Get moving on Pebble Project permitting, mining plan! - Murkowski
U.S. Senator Lisa Murkowski urged the Pebble Partnership to set a timeline and stick with it for the benefit of Alaskans waiting nearly a decade for the massive copper-gold project.
Posted: Tuesday , 09 Jul 2013
RENO (MINEWEB) -
The Ranking Member of the U.S. Senate Energy and Natural Resources Committee, Sen. Lisa Murkowski, R-Alaska, has urged the Pebble Partnership to release their mining plan for development of the Pebble copper-gold deposit in Southwest Alaska.
In a July 1st letter to Pebble Limited Partnership (PLP) CEO John Shivley, Anglo American CEO Mark Cutifani, and Northern Dynasty Minerals CEO Ron Thiessen, Murkowski said the partnership’s delay in describing the project and submitting permit applications has caused confusion and anxiety among Alaskans about the proposed mine, as well as allowed federal regulators to further muddy the water with several hypothetical mine scenarios.
Northern Dynasty and Anglo American are 50-50 partners in the massive project.
Murkowski said the partnership’s “failure to describe the project and submit permit applications” has deprived “relevant government agencies and all stakeholders of the specifics needed to make informed decisions.”
In her letter to the mining CEOs, Murkowski observed that Northern Dynasty asserted “at least as far back as Nov. 3, 2004” that submission of permit applications was imminent. By Aug. 12, 2005, another statement was issued, claiming that “a full permitting process for a port, access road and open pit mine [were] all slated to begin in 2006.”
Murkowski went on to cite other examples of news releases which claimed a proposed development plan would be finalized in 2009, and permits would be applied for in 2010. By 2010, Alaskans were told project permitting would be initiated in 2011. By May 2011, Alaskans were told the project would enter the permitting phase at the end of 2012.
On June of this year, a partnership representative indicated that the partnership hoped to have a project to take into permitting this year. A frustrated Murkowski observed Monday, “Yet today, after years of waiting, it is anxiety, frustration, and confusion that have become the norm in many communities – rather than optimism about the new economic opportunities that responsible development of the Pebble deposit might be able to deliver."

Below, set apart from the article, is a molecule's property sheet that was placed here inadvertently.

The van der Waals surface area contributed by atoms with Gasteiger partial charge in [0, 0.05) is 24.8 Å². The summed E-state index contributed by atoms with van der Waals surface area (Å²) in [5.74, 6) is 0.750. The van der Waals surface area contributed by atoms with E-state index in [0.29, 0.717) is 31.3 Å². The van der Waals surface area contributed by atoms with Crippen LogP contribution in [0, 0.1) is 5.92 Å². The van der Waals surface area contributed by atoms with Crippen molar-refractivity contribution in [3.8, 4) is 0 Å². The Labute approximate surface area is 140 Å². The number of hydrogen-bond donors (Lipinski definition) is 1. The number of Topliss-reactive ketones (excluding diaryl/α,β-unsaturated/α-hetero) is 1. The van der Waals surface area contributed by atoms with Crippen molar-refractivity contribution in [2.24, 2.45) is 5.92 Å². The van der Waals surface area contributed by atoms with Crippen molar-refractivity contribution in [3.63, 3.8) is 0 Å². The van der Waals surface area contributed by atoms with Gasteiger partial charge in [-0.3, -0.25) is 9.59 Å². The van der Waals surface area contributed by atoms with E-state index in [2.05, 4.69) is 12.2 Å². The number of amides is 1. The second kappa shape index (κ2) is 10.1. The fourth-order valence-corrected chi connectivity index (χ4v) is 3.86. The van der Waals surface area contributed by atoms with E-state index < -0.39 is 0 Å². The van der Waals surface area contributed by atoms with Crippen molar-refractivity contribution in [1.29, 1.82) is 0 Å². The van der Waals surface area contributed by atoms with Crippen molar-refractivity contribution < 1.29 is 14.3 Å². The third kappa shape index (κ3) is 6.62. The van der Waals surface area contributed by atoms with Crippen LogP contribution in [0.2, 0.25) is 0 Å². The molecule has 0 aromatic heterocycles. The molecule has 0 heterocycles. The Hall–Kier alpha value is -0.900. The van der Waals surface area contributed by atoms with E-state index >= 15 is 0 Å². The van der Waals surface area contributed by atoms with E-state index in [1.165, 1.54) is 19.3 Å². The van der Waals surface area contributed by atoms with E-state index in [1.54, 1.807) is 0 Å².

The senator noted she has opposed the prospect of a pre-emptive veto of development of the project by the Environmental Protection Agency under Section 404(c) of the Clean Water Act, an action she asserted “would be purely based on speculation and conjecture.”
“As you know, I have been highly critical of EPA and protective of the due process that any entity considering investment in Alaska should be provided,” Murkowski said. “But your own actions have created uncertainty among the people I respect, and the time has come to tell Alaskans whether and how you plan to proceed.”
“By failing to take the next step – by failing to decide whether to formally describe the project and seek permits for it – PLP has created a vacuum that EPA has now filled with not one, not two, but three hypothetical mine scenarios contained in its so-called Watershed Amendment.”
“So I have a simple request: please establish a timeline and adhere to it. Clarity and certainty over how you intend to proceed is in the best interest of all who are involve with – and all who could be affected by – development of the Pebble deposit,” Murkowski stressed.
Thus far, the PLP has published that the Pebble deposit contains measured and indicated resources of 55 billion pounds of copper, 67 million ounces of gold, and 3.3 billion pounds of molybdenum. It will mine 678 million pounds of copper, 673,000 gold ounces, 32 million ounces of moly, and three million ounces of silver annually.
Eleven federal and state agencies will be involved in its permitting in 67 permit categories. The mine is expected to generate 3,000 jobs in Alaska and 15,000 nationally. Pebble is expected to increase U.S. copper production by 20%.
Total initial capital costs for the project are now estimated at US$4.7 billion. Pebble is supposed to achieve commercial production by 2021 with project construction expected to commence in 2017. Mine life is initially estimated to be 45 years.
Scientific data collection for fisheries and other potential environmental and socioeconomic impacts of the project has been ongoing since 2004. Earlier this year a major study of Pebble’s potential economic impacts was released by the PLP. However, project opponents remain strongly concerned about the potential impacts the project may have on the world class Bristol Bay salmon fishery, as well as indigenous communities in the area.